Monday 11 February 2008

Say it Briefly and the Postmodern

One way of summarising the Archbishop of Canterbury's position in relation to all this Sharia stuff was given on Thinking Anglicans, and I'd just reproduce a section of the comment:

Do not forget that a number of his former university pupils are involved in the theology of Radical Orthodoxy which denies the possibility of an autonomous secular ground on which 'liberalism' can ground itself and that all culture, society, and thought must be under the sway of the 'theological'. (How closely this can been seen to fit something like 'sharia')


This is why those who engage in talk of Rowan Williams as a liberal and of liberal elites simply do not understand the intellectual basis of much of Rowan Williams's theology applied to social issues.

Postmodernism, which basically rejects a universal access to objective truth, on which the notion of God has been based (God is all truth), does so because culture has shifted away from compatibility with religion as universal. In terms of the world, then, as real, it lives in a kind of non-real bubble. Its reality then it constructs for itself.

Some theologians, like Don Cupitt, remain aware of the constructed nature of the bubble, and indeed allow into that bubble all kinds of updated playful content, and inputs from religion and thought that are compatible with the bubble view of constructing reality, and that have an Eastern compatibility or overlap with this Western development.

Others, though, take refuge in the bubble, and it becomes their world. The one bubble perspective becomes the arbiter of everything. This is the position of John Milbank.

Rowan Williams himself realises and is interested in the variety of bubbles. He will look into them and talk about them, but unlike Cupitt, he never constructs any, he never lets one join another (like they do when blowing bubbles). Whilst no expert in other bubbles, he can learn quickly enough about them to comment. In his own expertise, he inhabits discussion aound the most minute details. Yet he knows these are the worlds of constructed stories. The one bubble that Williams seems unable to appreciate fully is the secular one, presumably because of its claim to universality, but the secular bubble has an ethical basis that cannot be ignored.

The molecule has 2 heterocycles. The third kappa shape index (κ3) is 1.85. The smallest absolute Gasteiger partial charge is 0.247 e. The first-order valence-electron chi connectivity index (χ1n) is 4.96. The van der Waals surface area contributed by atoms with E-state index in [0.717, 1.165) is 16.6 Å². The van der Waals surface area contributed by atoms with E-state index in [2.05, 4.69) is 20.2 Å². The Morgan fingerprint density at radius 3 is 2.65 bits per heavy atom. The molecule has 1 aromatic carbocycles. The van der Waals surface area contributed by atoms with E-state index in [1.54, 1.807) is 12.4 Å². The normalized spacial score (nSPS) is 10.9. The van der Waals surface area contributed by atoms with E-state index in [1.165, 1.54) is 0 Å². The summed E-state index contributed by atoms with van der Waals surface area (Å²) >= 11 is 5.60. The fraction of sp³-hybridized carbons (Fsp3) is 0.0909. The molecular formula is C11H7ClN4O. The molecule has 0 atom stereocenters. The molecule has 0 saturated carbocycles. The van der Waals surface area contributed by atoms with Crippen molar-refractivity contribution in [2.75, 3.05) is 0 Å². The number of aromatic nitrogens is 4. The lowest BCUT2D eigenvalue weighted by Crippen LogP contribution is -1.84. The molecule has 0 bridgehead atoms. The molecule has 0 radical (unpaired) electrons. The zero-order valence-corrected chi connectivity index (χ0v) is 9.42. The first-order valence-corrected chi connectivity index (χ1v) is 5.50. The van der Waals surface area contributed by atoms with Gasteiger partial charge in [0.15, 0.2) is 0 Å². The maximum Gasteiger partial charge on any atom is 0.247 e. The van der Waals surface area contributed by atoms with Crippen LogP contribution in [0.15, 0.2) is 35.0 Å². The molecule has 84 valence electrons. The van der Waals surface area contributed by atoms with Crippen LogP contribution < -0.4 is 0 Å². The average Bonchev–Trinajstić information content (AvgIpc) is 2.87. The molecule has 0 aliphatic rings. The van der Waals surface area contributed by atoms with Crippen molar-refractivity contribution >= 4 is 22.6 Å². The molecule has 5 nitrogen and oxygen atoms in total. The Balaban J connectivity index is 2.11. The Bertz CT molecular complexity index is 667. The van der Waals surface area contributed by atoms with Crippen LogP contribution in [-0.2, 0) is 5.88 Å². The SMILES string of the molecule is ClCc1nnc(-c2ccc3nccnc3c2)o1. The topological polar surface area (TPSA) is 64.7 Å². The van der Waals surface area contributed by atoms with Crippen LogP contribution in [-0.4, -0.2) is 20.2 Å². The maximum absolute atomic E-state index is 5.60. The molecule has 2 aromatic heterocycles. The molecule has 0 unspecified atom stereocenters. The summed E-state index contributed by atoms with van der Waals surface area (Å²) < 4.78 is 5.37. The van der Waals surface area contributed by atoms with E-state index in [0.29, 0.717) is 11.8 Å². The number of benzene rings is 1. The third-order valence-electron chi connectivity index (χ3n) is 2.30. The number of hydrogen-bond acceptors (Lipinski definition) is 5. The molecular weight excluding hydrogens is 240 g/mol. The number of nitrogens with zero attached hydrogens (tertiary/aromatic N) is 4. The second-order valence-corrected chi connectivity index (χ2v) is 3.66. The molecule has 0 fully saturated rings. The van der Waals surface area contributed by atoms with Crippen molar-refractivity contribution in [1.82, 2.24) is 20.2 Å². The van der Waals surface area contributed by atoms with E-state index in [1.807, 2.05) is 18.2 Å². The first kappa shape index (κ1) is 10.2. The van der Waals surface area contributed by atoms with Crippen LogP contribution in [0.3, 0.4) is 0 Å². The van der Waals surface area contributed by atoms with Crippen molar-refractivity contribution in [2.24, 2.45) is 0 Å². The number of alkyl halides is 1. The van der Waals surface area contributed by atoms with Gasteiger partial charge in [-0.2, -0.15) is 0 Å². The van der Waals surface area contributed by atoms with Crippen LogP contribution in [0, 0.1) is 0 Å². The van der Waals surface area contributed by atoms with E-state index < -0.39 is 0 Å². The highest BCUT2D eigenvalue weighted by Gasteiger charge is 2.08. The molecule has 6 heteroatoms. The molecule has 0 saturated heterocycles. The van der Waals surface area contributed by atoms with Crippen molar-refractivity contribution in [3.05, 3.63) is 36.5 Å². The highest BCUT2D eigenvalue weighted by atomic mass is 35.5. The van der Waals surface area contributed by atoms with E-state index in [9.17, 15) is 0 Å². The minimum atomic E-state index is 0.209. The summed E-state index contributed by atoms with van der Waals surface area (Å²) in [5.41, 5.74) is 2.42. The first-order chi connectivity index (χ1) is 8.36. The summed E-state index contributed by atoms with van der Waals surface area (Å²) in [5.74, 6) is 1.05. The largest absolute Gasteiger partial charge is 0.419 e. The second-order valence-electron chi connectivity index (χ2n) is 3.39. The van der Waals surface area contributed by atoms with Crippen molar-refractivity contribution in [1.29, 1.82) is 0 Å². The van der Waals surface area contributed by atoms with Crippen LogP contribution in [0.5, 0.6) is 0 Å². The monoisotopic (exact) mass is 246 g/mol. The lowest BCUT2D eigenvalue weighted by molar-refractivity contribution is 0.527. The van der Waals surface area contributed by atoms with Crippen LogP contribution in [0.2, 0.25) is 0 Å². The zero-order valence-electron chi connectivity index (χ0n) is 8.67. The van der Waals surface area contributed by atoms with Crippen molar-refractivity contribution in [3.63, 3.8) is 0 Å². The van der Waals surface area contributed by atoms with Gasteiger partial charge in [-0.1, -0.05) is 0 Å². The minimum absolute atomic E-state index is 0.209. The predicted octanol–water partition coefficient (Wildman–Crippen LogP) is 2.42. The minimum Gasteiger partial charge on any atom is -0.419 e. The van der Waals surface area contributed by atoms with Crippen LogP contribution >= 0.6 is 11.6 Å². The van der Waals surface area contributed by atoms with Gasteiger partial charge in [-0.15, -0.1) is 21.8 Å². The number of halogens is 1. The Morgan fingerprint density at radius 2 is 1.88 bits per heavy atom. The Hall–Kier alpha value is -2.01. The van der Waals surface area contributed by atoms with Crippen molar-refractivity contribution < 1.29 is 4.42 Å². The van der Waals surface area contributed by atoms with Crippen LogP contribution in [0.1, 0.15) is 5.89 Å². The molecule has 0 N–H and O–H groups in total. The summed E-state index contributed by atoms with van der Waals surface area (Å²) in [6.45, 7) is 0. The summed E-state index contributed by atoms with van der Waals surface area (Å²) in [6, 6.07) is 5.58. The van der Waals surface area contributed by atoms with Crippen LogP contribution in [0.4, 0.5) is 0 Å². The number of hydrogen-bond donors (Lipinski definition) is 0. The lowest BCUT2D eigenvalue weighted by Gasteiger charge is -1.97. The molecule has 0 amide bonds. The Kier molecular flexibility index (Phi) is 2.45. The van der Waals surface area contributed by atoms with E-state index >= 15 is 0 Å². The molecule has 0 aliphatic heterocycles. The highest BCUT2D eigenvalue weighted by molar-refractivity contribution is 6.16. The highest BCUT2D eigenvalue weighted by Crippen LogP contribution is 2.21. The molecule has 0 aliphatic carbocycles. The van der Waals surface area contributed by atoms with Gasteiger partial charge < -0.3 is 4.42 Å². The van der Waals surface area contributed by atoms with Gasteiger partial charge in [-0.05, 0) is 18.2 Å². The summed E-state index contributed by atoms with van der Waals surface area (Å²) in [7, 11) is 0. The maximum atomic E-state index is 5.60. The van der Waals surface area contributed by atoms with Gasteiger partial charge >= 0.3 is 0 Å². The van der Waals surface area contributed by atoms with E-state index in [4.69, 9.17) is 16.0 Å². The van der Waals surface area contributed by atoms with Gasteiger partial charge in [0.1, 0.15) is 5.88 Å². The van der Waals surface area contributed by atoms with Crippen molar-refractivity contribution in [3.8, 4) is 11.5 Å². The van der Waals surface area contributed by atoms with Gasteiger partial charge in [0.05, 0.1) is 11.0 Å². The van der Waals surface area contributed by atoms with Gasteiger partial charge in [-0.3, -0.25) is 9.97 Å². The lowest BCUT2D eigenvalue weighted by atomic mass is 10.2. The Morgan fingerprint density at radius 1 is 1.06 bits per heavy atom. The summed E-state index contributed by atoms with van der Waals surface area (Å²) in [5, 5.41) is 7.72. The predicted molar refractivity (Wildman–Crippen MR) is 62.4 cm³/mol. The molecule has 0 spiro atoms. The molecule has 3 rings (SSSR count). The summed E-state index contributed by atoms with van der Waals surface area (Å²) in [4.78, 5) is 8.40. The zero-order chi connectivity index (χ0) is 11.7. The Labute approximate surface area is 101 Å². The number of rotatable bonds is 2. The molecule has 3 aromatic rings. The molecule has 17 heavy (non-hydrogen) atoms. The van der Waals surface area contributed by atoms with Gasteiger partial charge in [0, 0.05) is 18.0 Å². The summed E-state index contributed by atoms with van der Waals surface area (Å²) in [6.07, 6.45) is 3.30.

My position is closest to that of Cupitt. The awareness of the bubbles, and that they are constructed, the ethical questioning of the Christian system bubble, the fact that bubbles are like languages and can beg and borrow and infuse, and the challenge of the secular, and the fact that social and scientific research works in the secular, and the social dangers of bubbling, means that the bubble is always partial and limited, and must be checked against the other bubbles.

The fact is, and it is an oddity of postmodernism, that Williams's narrative detail theology is but a wind away from Cupitt's nihilistic atheology, and yet is so conservative that it can propose the place for its community of Sharia law. But of course, many in its community value the critical - nor have they given up on universal objective truth - and secular law is to be preferred, a secular and plural (cosmopolitan) law that is well compatible with a going-back-to-the-book Sharia law.

Williams in Synod says it is part of the brief of the Church of England to comment on issues that relate to other religious communities. This does not, for me, take sufficient note of the difference between Church of England as a bubble and the secular that is the broader base of society. It is an interesting definition of Church of England, and relies upon establishment, which of course is privilege, especially in a postmodern situation.

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